Bridget Riley: Measure for Measure: New Disc Paintings

Bridget Riley: Measure for Measure: New Disc Paintings
Library Shelf Location 18.RILE
Publication Date 2018

Each Measure for Measure painting is a tour de force in mastering the chromatic divergences, so that they don’t rip apart the unity of a composition in establishing diversity into unity, and vice-versa. Riley had tried to do so in her earlier Circles Colour Structure Studies 1970/71 through the concentric enclosure of smaller discs inside larger circles, explaining then: ‘It is very important that each form finally relinquishes its separateness in the whole. It must be fully absorbed. So while it is necessary in the early stages to analyse each unit, my aim is to enable it to release sufficient energy to precipitate its dissolution in totality.’ This encircling was enough to establish diversity without letting it go astray, as already proven against the extreme regularity of the placement of black and white concentric circles in Dilated Centres (1963). The Measure for Measure series is proof that Riley is now able, through careful and intuitive placement of each greyed colour in an extremely regular composition, made of identical shapes, to work with separate forms that never relinquish their identity while never destroying the unity of the whole. On the contrary, the coloured circles, through a combination of regular repetition and specific variation, build up that unity from their separateness…

In the square format of the Measure to Measure paintings and the two contemporary square wall paintings, there is no privileged direction, even if, because of the numbers of discs chosen, there is always a centre disc. Depending on the way I look at the painting, it appears centrifugal or centripetal (the square format also ensures that there is no spilling of the image onto the borders, that is to say the mind does not continue what it has learned inside the motif). It establishes a relationship to the body of the viewer: if I come close, I see most discs as a peripheral halo; if I step away, it performs as a picture (un tableau). The horizontal rectangular murals are much less centred, and they veer between stability and instability, agitation and harmony, anxiety and composure, depending on the way and the moment we look at them. The discs bump and bang, as if they were billiard balls or atoms, although fully bidimensional, and then they seem to be creating static patterns that our gaze isolates and combines to build a global field. They model organised randomness or random organisation, which is very much like our lives: no centre, no centres, except in the sense that each disc always reads as a centre for our vision, around which the surrounding discs organise themselves; only axes.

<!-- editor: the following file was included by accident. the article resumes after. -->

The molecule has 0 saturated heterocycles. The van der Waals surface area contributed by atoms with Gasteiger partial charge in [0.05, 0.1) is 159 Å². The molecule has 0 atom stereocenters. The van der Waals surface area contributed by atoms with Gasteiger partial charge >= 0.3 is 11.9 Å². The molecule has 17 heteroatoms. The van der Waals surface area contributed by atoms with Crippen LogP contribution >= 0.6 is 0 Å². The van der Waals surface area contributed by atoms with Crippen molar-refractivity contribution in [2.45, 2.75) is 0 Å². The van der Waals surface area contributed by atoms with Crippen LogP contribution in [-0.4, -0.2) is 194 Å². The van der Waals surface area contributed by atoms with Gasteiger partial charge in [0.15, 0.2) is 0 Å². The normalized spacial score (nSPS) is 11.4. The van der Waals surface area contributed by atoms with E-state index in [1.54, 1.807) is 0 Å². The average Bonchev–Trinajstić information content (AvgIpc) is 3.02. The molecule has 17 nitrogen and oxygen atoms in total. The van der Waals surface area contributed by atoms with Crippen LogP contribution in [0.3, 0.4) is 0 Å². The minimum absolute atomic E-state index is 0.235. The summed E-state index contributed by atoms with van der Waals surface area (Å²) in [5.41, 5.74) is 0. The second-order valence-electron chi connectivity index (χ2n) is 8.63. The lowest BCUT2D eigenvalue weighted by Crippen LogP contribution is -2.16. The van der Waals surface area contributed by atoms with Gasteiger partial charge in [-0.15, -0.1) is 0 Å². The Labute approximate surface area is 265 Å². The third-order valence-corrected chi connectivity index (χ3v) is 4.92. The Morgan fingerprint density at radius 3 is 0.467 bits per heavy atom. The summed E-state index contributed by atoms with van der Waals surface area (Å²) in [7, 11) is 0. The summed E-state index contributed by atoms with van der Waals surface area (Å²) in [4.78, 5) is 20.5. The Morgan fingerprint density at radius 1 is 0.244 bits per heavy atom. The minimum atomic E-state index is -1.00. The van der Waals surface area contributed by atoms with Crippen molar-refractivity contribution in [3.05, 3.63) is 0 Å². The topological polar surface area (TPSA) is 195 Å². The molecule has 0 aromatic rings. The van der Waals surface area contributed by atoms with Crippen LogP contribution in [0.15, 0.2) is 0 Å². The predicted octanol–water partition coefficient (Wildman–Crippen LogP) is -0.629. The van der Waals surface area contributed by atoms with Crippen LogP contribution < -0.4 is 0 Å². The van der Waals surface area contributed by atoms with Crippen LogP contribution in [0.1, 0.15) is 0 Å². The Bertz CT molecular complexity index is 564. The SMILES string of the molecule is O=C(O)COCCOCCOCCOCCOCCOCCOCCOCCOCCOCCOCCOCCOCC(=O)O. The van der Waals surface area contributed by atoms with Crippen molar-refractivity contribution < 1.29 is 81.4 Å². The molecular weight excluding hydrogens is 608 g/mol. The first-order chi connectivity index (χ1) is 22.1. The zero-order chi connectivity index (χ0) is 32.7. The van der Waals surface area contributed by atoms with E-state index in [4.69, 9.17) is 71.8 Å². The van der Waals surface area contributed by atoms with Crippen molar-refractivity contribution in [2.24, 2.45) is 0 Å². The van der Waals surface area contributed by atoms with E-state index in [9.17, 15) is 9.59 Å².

ISBN 9783947127061
Quantity 1
Pages 48
Author Eric de Chassey
Format Hardback
Publisher Holzwarth Publications
Related Artist Bridget Riley
Categories Painting, Artist (relating to a single artist/collaborative team)
Language English

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